Spanish professor Francisco (Paco) Martínez-Ibarra helps students connect with grammar, linguistics, phonetics and language acquisition.
Learning a new language can be frustrating. But students in Associate Professor Francisco (Paco) Martínez-Ibarra’s Spanish classes have the comfort of knowing that their professor can relate.
Martínez-Ibarra spent his college years at the University of Alicante mastering a second language too — English, which he originally planned to teach in his native Spain. But when a Fulbright scholarship brought him to the United States, Martínez-Ibarra discovered his true calling, “teaching Spanish, my own language.” So he pursued a Ph.D. in Spanish linguistics at SUNY Buffalo.
Now, TU students majoring in foreign languages get to have an understanding instructor and a native speaker sharing his expertise in areas including Spanish grammar, linguistics, phonetics and language acquisition.
A distinguished scholar, Martínez-Ibarra is also an innovative teacher. On the first day of class he asks students to write down two things he should know about them. The tidbits can be anything from struggles balancing school and family to a talent for whistling. For the rest of the semester Martínez-Ibarra has information around which he can build lessons that will engage students and connect them personally with the language.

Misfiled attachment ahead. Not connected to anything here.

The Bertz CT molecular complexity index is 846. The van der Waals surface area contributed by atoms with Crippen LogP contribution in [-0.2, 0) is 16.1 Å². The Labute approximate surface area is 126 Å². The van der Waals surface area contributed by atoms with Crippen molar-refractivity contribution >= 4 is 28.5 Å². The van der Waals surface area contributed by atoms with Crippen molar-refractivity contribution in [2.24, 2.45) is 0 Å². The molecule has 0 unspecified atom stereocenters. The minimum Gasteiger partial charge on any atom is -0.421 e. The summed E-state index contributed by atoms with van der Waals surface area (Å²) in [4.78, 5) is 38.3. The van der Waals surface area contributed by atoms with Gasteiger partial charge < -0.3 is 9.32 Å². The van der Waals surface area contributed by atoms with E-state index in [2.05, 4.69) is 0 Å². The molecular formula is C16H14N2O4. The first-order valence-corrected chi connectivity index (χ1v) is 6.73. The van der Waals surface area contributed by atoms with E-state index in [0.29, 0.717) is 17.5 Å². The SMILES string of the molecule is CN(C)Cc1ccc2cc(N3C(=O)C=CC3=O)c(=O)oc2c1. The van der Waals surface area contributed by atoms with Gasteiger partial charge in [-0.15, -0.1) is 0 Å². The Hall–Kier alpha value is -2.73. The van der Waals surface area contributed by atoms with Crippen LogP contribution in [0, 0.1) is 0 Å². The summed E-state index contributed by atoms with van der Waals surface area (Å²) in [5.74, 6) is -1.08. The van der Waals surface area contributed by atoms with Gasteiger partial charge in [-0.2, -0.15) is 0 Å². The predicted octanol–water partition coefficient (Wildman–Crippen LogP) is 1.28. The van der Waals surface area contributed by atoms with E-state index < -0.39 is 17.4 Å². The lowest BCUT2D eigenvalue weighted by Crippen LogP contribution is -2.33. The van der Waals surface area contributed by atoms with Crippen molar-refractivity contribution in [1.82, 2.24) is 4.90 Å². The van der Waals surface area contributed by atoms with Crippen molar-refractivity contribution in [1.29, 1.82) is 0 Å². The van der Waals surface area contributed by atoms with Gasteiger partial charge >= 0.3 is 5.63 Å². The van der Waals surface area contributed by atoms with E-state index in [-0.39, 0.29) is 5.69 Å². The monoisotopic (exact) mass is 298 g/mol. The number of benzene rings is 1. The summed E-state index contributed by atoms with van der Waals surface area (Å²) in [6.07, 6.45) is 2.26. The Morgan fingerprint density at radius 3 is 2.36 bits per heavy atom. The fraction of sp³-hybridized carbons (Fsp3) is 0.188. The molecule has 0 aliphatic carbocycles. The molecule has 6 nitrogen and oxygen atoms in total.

“It’s very useful,” he says, “because I can plan activities for them so they can use the language in context.”
Beyond the many career options available to bilingual workers, Martínez-Ibarra says learning another language is beneficial for personal growth.
“Learning other languages makes you a more complete person. It gives you additional ways of decoding and interpreting life and society and the world around us.”
And Martínez-Ibarra provides opportunities for students to practice their “decoding” skills by leading TU study abroad trips back in Spain, enriched by his firsthand knowledge of the environment and culture.
“We can teach students language and culture here in the U.S.,” notes Martínez-Ibarra, “but the best way to learn is to go and see it and experience it for themselves.”